Let Us Now Praise Our Clearly Partial Predecessors

Let Us Now Praise Our Clearly Partial Predecessors

by
Abby Zimet

It's good to see the discussion about some key questions in journalism
– what's it about, what are the rules, why bother? – in  the AP's Tom
Curley speech and in Robert Fisk's CD Views piece today. Fisk takes on the
time-honored, ever-absurd myth of journalistic impartiality by citing
some fine writers of the past who dared to care about what they wrote,
and wrote much better for it. I would add to the list: George Orwell's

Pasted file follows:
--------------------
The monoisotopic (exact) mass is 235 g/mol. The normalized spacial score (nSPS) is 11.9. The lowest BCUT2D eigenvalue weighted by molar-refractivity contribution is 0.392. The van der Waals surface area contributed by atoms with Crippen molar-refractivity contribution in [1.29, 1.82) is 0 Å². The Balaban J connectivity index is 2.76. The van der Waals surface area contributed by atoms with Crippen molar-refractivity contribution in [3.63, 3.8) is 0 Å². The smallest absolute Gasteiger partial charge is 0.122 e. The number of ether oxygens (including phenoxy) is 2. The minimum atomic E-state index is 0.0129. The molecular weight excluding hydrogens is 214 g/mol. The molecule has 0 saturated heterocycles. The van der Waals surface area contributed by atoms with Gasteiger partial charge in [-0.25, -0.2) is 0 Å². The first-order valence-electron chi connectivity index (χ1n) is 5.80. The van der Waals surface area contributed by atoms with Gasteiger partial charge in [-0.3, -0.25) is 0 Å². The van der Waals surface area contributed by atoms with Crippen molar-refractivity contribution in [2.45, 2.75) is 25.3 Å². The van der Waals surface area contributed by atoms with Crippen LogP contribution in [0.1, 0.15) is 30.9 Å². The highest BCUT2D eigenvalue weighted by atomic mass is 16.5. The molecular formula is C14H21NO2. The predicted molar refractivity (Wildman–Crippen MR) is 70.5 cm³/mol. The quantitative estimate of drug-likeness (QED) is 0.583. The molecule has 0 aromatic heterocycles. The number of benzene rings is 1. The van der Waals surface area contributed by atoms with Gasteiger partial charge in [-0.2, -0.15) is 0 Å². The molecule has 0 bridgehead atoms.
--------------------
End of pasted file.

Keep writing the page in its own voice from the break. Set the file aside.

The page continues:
"Homage to Catalonia," his impassioned report from the Spanish Civil
War; and James Agee's "Let Us Now Praise Famous Men," a singularly searing,
poignant portrait of tenant farmers in the South during the Depression
that bears no resemblance whatsoever to traditional journalism, but
wholly fulfills its purpose – to tell the truth, and make us care.  

 

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